Like a ray of light piercing the fog, last week Federal Reserve Chairperson Janet Yellen sent out a clear signal to the market regarding the its near term plan on interest rates.
At the committee’s annual policy symposium in Jackson Hole, Yellen said, “In light of the continued solid performance of the labor market and our outlook for economic activity and inflation, I believe the case for an increase in the federal funds rate has strengthened in recent months.”
Yellen’s statement is as close to a promise as we can get from the Fed. And while her comments may not appear disquieting to some, the correlation between increasing interest rates and choppy markets can’t be ignored. After seven long years of near zero interest rates, the Fed raised the Fed funds rate to one quarter of a point last December and the market wilted.
That small shift upward had little impact for borrowers or lenders, but helped send the market into a tailspin. By mid February the S&P 500 had dropped 10% and investors were starting to sweat. Although the market has recovered all of that drop plus more, conviction that the Fed is marching along a consistent path of rate increases may cause more market turbulence.
With market averages at all-time highs and valuations stretched I’ve been installing bumpers on the portfolios of Profit Catalyst Alert and Growth Stock Strategist to cushion the blow of any drop. Just this week I issued another put purchase recommendation in Profit Catalyst Alert. In Growth Stock Strategist I’ve issued stop loss and buy limits on all stocks to help insulate gains.
Clearing the Fog
The Fed has not always been so forthright with its intentions. In fact, in the 1970’s the prevalent belief was that the Fed should be as vague as possible about its plan for interest rates. It was not until 1994 that the Fed publicly disclosed changes in its target for the federal funds rate. Five years later in 1999 the Fed added a future looking statement similar to the one Janet Yellen put out last week.
Back then investors yearned for scraps of data regarding the direction of interest rates. They would monitor the trading desk at the Federal Reserve Bank of New York for clues about the Fed’s purchase or sale of bonds, which would indicate its desire for higher or lower rates. Later in the 1980’s, huge market swings would occur on days that levels of certain money supply levels were reported, another harbinger of Fed action.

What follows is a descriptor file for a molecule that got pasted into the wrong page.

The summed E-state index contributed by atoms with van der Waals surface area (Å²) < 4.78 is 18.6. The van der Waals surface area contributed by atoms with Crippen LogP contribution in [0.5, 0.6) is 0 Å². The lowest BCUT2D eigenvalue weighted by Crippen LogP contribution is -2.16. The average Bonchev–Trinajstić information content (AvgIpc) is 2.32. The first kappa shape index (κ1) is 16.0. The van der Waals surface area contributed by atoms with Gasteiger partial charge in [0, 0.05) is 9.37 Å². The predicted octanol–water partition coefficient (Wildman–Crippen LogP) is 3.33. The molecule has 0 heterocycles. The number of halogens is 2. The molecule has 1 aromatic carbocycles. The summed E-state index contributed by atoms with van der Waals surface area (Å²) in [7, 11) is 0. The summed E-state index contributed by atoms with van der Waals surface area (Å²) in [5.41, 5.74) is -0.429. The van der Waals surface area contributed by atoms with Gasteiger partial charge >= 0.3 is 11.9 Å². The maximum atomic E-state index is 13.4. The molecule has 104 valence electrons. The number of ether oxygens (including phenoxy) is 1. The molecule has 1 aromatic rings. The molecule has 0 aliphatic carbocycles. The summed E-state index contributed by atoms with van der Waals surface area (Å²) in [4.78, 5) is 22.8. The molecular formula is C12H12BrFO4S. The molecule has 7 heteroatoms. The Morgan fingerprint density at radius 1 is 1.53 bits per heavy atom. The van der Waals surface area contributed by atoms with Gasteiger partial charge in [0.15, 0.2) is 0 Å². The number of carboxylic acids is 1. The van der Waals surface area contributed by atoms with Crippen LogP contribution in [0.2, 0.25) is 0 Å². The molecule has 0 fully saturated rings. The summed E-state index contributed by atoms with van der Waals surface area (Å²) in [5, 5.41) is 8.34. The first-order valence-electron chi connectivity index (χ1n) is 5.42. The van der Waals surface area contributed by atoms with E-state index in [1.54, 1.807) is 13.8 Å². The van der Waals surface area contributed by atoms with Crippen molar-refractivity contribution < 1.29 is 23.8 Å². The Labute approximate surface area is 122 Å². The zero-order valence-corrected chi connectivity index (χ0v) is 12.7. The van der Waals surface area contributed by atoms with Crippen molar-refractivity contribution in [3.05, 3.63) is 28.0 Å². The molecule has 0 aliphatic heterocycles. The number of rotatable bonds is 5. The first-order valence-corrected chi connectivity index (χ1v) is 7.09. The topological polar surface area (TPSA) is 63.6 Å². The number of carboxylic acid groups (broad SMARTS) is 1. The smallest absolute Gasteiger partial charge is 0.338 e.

Thanks to sweeping changes that lift the veil of Fed secrecy, investors need not connect hazy dots to determine the direction of interest rates. Yet most Fed chair people offer somewhat opaque commentary to give the board wiggle room when deciding what to do with rates. Yellen’s recent statement is one of the most direct statements we’ve heard.
Friday’s report on job gains is a critical component in the Fed’s final decision. The Fed’s analysis of economic health has been weighted toward growth in employment. Job gains, which have averaged 190,000 for the past three months, indicate corporate confidence in future growth and foreshadow strong consumer spending. The jobs report due out this Friday will likely determine the fate of rates this year.
Although there are three Fed meetings scheduled for the balance of the year, the one on September 20 to 21 is the most likely time for a rate change. The November meeting is dangerously close to the Presidential election and the final meeting of the year scheduled for mid-December may be waterlogged by post-election turmoil.